GRANT: This is the largest block of cover in the area and I did not want to disturb the entire block, so I left a buffer of cover between the ag field and where I would start laying out food plots. So there will be a large block of undisturbed cover so deer would be very comfortable residing on the property.

GRANT: John is primarily a bow hunter so the gaps between the plots were designed that deer passing through there would likely be within range.

GRANT: We talked frequently when we were walking around, man, there’s a trail every 10, 20, 30 yards, whatever.

JOHN: Hmm, hmm.

GRANT: You condense that down to going through there. You know how many deer are going to be? So if you blow this up, you can see I actually left a little opening there because I wanted it wide enough that the bucks were comfortable going through there.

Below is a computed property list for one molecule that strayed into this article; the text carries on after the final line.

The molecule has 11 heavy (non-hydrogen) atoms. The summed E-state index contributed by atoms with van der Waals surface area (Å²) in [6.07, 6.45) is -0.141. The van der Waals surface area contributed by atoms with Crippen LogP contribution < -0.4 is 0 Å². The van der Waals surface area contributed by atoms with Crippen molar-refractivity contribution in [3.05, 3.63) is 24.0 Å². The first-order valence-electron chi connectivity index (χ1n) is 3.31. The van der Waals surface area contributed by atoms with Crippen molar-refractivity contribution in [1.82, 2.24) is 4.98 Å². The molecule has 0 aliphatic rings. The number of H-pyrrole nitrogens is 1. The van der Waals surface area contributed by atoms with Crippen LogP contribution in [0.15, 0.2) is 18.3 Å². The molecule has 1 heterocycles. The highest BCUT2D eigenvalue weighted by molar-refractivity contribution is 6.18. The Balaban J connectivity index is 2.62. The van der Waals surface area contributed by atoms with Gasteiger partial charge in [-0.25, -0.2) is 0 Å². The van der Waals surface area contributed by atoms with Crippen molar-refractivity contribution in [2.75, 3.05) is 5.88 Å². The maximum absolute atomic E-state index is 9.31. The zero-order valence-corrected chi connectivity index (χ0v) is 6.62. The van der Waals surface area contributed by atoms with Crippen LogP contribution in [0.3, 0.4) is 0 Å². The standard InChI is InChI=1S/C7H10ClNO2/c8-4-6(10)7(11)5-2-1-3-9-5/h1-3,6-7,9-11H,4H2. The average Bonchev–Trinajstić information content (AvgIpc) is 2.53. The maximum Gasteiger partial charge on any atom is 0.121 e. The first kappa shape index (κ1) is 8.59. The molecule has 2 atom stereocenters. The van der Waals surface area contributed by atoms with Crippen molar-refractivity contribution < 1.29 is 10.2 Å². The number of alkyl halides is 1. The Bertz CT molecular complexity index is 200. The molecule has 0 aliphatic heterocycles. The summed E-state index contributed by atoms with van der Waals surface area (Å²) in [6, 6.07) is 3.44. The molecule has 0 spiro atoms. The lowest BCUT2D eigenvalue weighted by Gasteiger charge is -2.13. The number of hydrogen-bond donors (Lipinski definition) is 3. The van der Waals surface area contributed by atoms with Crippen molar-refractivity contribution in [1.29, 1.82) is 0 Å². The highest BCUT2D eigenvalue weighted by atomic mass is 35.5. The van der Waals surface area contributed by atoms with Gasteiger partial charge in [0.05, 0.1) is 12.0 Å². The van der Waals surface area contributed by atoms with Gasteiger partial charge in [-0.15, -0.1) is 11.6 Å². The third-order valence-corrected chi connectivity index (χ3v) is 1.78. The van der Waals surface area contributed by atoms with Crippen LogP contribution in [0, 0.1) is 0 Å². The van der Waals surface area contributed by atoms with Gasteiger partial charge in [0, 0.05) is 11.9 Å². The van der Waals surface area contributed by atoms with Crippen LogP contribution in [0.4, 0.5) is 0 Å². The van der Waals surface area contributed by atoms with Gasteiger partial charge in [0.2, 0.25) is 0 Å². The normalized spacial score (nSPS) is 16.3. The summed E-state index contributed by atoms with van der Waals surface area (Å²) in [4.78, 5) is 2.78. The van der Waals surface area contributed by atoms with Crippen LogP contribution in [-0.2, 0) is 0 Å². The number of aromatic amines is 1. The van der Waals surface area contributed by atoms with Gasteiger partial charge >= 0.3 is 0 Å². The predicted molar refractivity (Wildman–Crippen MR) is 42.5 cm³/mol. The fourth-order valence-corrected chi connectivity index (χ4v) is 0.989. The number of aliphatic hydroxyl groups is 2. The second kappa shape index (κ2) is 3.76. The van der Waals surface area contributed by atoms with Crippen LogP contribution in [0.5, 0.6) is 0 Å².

JOHN: Yeah.

GRANT: And we’ll just let that grow up in a little brush and stuff.

GRANT: Of course, John and his son can also hunt the food plots when mature bucks are targeting those sources of quality forage.

GRANT: The plots were also designed based around John’s current access points. So we could approach, hunt and exit without alerting deer.

GRANT: And you’re just staying out of here, except you’re going to mulch a trail all the way around, so you, and just, whatever the wind direction is, you can get there really quietly.

JOHN: Yeah.

GRANT: And what I would strongly suggest you do is, you know, if it’s a west wind, you’re coming in this way.

JOHN: Oh yeah. That’s what I usually do.